Founded in 1956, Hyehwa-dong’s Hakrim Dabang is not only Seoul’s oldest surviving café, but arguably also it’s most storied. Located just across the street from what used to be Seoul National University, the coffeehouse has counted among its regulars some of Korea’s best known writers, poets, artists and intellectuals. The interior is pure vintage, from the classical music LPs behind the bar to the retro window frames. It was even used as a filming locale for “Reply 1988.” You don’t get more retro cred than that.
National Folk Museum of Korea
OK, so very little about the so-called “Street of Memories” at the National Folk Museum of Korea is real. Nonetheless, the recreation of Korean life in the 1960s and 1970s, complete with a vintage barber shop, teahouse, suit shop, comic book shop and streetcar, is a great place to retro up your Instagram.
“Abandoned amusement park” is usually code for “creepy,” but this one in eastern Seoul has taken on a second life as a surprisingly popular filming locale and photo spot. In particular, the old carousel is a hot place to shoot music videos, which in turn makes it a hot place to shoot wedding photographs, date photographs, cosplay photographs and general Instagram fodder. You have to pay a small fee to use the facilities.
Old Chinese restaurants are trendy, too, and they don’t get much more old school than Euljiro’s Ogu Banjeom. Over 60 years old, the place screams retro, from the red brick and tile facade and old tables and chairs to the ancient heater and the big goldfish tank. The house specialty is the fried dumplings, or gun mandu.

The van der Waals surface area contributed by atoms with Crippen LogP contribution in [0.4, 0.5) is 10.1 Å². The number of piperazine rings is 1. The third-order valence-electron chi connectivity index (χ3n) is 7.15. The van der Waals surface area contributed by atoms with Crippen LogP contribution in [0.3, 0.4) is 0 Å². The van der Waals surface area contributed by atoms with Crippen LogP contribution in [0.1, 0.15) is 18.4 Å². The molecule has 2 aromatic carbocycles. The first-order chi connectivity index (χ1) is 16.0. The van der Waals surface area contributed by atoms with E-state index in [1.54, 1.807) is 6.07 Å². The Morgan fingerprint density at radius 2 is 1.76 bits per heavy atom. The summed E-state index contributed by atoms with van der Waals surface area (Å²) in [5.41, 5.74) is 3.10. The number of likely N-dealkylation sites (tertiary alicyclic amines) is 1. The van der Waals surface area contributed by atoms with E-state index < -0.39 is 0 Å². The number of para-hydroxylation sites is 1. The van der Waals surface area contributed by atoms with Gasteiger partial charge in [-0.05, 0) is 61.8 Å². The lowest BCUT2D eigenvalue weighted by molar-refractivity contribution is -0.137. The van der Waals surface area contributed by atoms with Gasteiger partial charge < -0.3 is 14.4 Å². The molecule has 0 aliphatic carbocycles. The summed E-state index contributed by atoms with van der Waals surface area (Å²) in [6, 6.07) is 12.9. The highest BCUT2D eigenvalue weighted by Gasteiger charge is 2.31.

Retro Café Trader
This Gangnam café draws in the nostalgia crowd with its cool collection of old gaming consoles, including MSX, classic Nintendo, Super Nintendo, Nintendo 64, Sega Genesis, Game Gear and Neo Geo.
Café Huida near Banpo Station does the 1970s with style using vintage items brought from the owner’s grandparents homes in the countryside. It’s a beautiful space, really. Interestingly, this is a milk café, which is to say, it offers a variety of milks. Which is different.
Mangwon-dong café Magalet looks like a remodeled home or corner store, complete with plastic seats outside and plenty of vintage furnishings. The specialty is its handmade red bean jellies, or yanggaeng, as nostalgic a treat as you’ll ever find.
Located in the older Huam-dong neighborhood on the slopes of Mt. Namsan, Nookseoul takes a historical colonial home and turns it into a beautiful guest house with designer furniture and lighting. It’s a lovely combination of old and new.
Boseong Stationary Store
Seoul’s oldest stationary store has been in operation for nearly 50 years, almost 30 of which spent in its current location in front of Hyehwa Elementary School for 45 years. You’ll find lots of cool things, including old school uniforms and badges, old school stationary and old school supplies.
Written by SEOUL Staff